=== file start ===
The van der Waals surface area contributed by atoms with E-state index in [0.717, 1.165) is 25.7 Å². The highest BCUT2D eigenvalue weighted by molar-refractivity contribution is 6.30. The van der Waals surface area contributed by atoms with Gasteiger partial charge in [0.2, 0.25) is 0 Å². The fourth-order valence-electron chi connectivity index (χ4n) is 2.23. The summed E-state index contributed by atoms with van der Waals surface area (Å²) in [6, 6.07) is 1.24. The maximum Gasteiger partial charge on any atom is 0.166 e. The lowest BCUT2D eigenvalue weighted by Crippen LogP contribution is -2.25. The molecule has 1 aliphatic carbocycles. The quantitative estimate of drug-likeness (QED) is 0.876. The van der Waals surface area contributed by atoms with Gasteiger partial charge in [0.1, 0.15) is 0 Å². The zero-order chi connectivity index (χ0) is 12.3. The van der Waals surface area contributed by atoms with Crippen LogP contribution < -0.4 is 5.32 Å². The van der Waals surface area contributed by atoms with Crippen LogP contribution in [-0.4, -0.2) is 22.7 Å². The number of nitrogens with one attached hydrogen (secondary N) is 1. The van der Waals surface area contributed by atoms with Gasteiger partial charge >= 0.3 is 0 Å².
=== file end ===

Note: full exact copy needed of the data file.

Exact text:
The van der Waals surface area contributed by atoms with E-state index in [0.717, 1.165) is 25.7 Å². The highest BCUT2D eigenvalue weighted by molar-refractivity contribution is 6.30. The van der Waals surface area contributed by atoms with Gasteiger partial charge in [0.2, 0.25) is 0 Å². The fourth-order valence-electron chi connectivity index (χ4n) is 2.23. The summed E-state index contributed by atoms with van der Waals surface area (Å²) in [6, 6.07) is 1.24. The maximum Gasteiger partial charge on any atom is 0.166 e. The lowest BCUT2D eigenvalue weighted by Crippen LogP contribution is -2.25. The molecule has 1 aliphatic carbocycles. The quantitative estimate of drug-likeness (QED) is 0.876. The van der Waals surface area contributed by atoms with Gasteiger partial charge in [0.1, 0.15) is 0 Å². The zero-order chi connectivity index (χ0) is 12.3. The van der Waals surface area contributed by atoms with Crippen LogP contribution < -0.4 is 5.32 Å². The van der Waals surface area contributed by atoms with Crippen LogP contribution in [-0.4, -0.2) is 22.7 Å². The number of nitrogens with one attached hydrogen (secondary N) is 1. The van der Waals surface area contributed by atoms with Gasteiger partial charge >= 0.3 is 0 Å².